On the 11th of May 2022, the High Court of Pretoria declared Section 7(3)(a) of the Divorce Act, 70 of 1979, inconsistent with the Constitution. Section 7(3)(a) of the Divorce Act reads:
(3) A court granting a decree of divorce in respect of a marriage out of community of property—
(a) entered into before the commencement of the Matrimonial Property Act, 1984, in terms of an antenuptial contract by which community of property, community of profit and loss and accrual sharing in any form are excluded
may... on application by one of the parties to that marriage, in the absence of any agreement between them regarding the division of their assets, order that such assets, or such part of the assets, of the other party as the court may deem just be transferred to the first-mentioned party.
With this ruling, the court made strong mention of the wording "entered into before the commencement of the Matrimonial Property Act, 1984," stating that this phrase was inconsistent with the Constitution and therefore invalid.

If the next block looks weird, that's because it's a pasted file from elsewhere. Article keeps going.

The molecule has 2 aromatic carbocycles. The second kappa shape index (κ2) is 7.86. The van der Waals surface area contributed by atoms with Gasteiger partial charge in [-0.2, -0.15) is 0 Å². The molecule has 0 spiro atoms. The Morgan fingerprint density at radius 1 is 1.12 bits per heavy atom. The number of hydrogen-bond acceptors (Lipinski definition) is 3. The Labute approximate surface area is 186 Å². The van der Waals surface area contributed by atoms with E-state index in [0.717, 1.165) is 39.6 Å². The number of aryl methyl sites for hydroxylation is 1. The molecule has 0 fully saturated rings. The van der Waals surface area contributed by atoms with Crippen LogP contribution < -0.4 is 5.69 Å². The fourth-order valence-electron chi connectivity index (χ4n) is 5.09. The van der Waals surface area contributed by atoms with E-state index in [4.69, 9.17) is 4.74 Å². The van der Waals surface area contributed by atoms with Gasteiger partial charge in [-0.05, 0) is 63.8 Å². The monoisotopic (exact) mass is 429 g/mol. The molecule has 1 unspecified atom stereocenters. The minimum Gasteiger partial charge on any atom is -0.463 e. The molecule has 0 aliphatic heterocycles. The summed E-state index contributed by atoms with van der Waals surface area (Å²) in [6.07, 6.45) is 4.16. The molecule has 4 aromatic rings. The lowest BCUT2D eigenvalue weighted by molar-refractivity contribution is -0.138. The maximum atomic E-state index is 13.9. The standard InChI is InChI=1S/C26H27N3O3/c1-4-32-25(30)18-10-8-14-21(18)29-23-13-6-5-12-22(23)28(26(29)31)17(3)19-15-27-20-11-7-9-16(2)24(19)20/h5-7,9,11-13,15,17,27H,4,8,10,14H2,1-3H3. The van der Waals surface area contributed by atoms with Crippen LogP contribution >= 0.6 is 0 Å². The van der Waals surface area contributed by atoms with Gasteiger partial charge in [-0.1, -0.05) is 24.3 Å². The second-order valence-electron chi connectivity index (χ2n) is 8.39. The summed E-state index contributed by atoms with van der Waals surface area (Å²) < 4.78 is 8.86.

What does this mean?
Individuals who are married out of community of property, without accrual, regardless of the content of a signed antenuptial contract, will now be able to ask the court for a redistribution of assets. However, such an application is not an outright right.
The onus will be on the individual spouse to prove that they directly or indirectly contributed to the other spouse's estate when instituting Section 7(3). For example, they looked after the kids and the home while the other spouse's estate grew, being the only breadwinner.
And when a court hears such an application, a court will need to consider whether the spouse is entitled to a claim and, secondly, to what extent the claim may be held.
Those who previously divorced with a similar contract entered into when they got married will now also be allowed to approach the court for relief. Still, again this will be dependent on many other factors.
Nevertheless, this will be a massive relief for those who "walked away" from their marriages with nothing. This judgement also creates a balance for unfair marriage contracts, where people enter into marriages not knowing the unfair discrimination presented to them. The judgment also focused on the discrimination towards those coming from an economic disadvantage, especially women.
We should also note that this will not affect any marriages entered into community of property.
This will significantly impact marriages entered into with the Accrual system, especially once the Constitutional Court confirms this judgment.
The content of this article is intended to provide a general guide to the subject matter. Specialist advice should be sought about your specific circumstances.